The Renaissance 2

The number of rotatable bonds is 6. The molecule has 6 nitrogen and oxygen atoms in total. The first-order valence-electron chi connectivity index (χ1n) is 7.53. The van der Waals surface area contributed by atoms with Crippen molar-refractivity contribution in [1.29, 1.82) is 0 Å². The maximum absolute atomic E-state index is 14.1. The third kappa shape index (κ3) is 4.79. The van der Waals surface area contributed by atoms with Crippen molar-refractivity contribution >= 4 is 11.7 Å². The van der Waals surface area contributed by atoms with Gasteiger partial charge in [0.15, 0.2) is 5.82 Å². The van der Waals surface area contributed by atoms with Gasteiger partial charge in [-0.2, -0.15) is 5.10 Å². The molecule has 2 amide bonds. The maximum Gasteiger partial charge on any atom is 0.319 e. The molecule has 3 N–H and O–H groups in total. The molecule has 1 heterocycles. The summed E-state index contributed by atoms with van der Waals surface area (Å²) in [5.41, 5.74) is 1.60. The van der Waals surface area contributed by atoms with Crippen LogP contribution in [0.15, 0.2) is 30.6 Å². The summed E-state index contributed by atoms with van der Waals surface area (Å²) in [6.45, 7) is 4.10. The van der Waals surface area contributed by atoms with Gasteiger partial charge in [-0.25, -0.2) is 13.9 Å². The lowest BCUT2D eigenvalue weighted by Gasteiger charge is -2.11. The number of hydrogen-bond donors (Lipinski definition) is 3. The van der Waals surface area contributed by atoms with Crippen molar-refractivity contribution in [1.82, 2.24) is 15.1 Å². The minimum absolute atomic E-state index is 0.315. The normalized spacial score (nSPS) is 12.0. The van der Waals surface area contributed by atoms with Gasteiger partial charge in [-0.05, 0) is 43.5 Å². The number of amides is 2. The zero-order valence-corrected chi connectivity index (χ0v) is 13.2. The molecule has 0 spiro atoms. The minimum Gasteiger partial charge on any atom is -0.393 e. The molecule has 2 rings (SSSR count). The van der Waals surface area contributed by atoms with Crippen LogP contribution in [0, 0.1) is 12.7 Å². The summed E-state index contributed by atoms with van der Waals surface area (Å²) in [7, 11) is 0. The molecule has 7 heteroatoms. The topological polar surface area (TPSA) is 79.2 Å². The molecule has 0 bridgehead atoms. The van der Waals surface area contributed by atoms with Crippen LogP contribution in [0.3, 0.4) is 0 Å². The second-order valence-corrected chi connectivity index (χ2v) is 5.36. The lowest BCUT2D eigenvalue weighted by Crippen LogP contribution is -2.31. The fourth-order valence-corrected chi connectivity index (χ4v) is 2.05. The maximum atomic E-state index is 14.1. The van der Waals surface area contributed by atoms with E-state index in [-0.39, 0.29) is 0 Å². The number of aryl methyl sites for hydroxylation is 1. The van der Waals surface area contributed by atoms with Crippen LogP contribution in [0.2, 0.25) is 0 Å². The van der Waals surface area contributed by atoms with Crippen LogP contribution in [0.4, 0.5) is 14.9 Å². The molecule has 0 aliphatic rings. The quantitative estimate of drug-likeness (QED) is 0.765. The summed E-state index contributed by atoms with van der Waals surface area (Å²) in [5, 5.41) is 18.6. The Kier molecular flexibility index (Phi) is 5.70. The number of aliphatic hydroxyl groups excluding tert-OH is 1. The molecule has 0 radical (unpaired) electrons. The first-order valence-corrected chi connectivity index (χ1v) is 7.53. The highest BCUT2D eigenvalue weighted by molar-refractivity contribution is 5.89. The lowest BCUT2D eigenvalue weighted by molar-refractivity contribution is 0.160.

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The term renaissance literally means rebirth, and in fact this was a rebirth, a rebirth of civilization. For hundreds of years Europe had been in a state of decay, dominated by an all-powerful Roman Catholic Church, individuality, intellectualism, and free thought had been suppressed. War, diminishing resources and the dreaded plague had taken their toll upon the populations of Europe. It was not until an economic boom and a recovery in population in Italy, that the renaissance first shed its rays of the rebirth, and the beginning of modern humanity and consciousness. The Renaissance vision of history ad three parts: It began with antiquity, followed by the Middle Ages and then the golden age of rebirth that had just begun. Old medieval scholars, who looked at the world with a Church dominated world view, looked at the pagan Greek and Roman world, and believed that they were living in the final age before the last judgment. Renaissance scholars adored the ancients, condemned the Middle Ages as ignorant and barbaric, and proclaimed their own age one of light and the rebirth of the classical heritage. Many Renaissance thinkers known as humanists expressed this view. The Renaissance idea of humanism was another break with medieval tradition. Classical texts were studied and valued on their own terms, no longer serving to justify the Christian faith and civilization. The great interest in antiquity led to a successful search for classical manuscripts. Greek dramatists, poets, and church fathers were rediscovered for the first time. Although the study of ancient literature, history, and moral philosophy grew into imitation of the classics, it was meant to produce free and individualistic human beings, rather than pawns of the Universe and Church. The Italian Renaissance was an urban phenomenon, a product of cities that flourished in central and northern Italy, such as Florence, Ferrara, Milan, and Venice. It was the wealth of these cities that financed Renaissance cultural achievements. The cities themselves, however, were not creations of the Renaissance, but of the period of great economic expansion and population growth during the 12th and 13th centuries. Medieval Italian merchants developed commercial and financial techniques, such as bookkeeping and bills of exchange. Their merchants controlled commerce and finance across Europe. This mercantile society was quite a contrast form the rural, tradition-bound society of medieval Europe. This new wealth, unseen in the history of man, created a new cosmopolitanism in the Italian cities. People uprooted from their traditional homes and moved to the cities in search of financial gain and a new life. With these secular ideas taking the front place of the medieval mind, pursuits such as wisdom, education, beauty, power, and wealth, began to surpass the humility of man in the God centered universe. Italian Cosmopolitanism nurtured the human mind, and the tenants of humanism such as individuality, free thought, and intellectualism. These tenants helped foster the renaissance into a rebirth of human civilization. Events in Italy at the end of the Middle Ages set in motion a series of social, political, and intellectual transformations that culminated in the Renaissance. These included the increasing failure of the Roman Catholic Church and the Holy Roman Empire to provide a solid basis for the spiritual and material life, the rise in importance of city-states and national monarchies, the development of national languages, and the breakup of the old feudal structures. These factors helped Italy become a center for new thought. Italian history and Italy s proximity to the ancient lands of antiquity, such as the Roman Empire and Ancient Greece, created a spirit of independence and freedom in the Italian people. Wealth and personal cultivation in Italy revived a great interest in their glorious past. Relics of this past remained throughout Italy, and one did not have to travel far to feel the presence of it. The past was drawn upon to provide inspiration for Italian culture. Ancient manuscripts were discovered and rediscovered. The Greek and Roman worlds were intertwined with each other throughout ancient history. With the discovery of one great culture led to the discovery of another. Du

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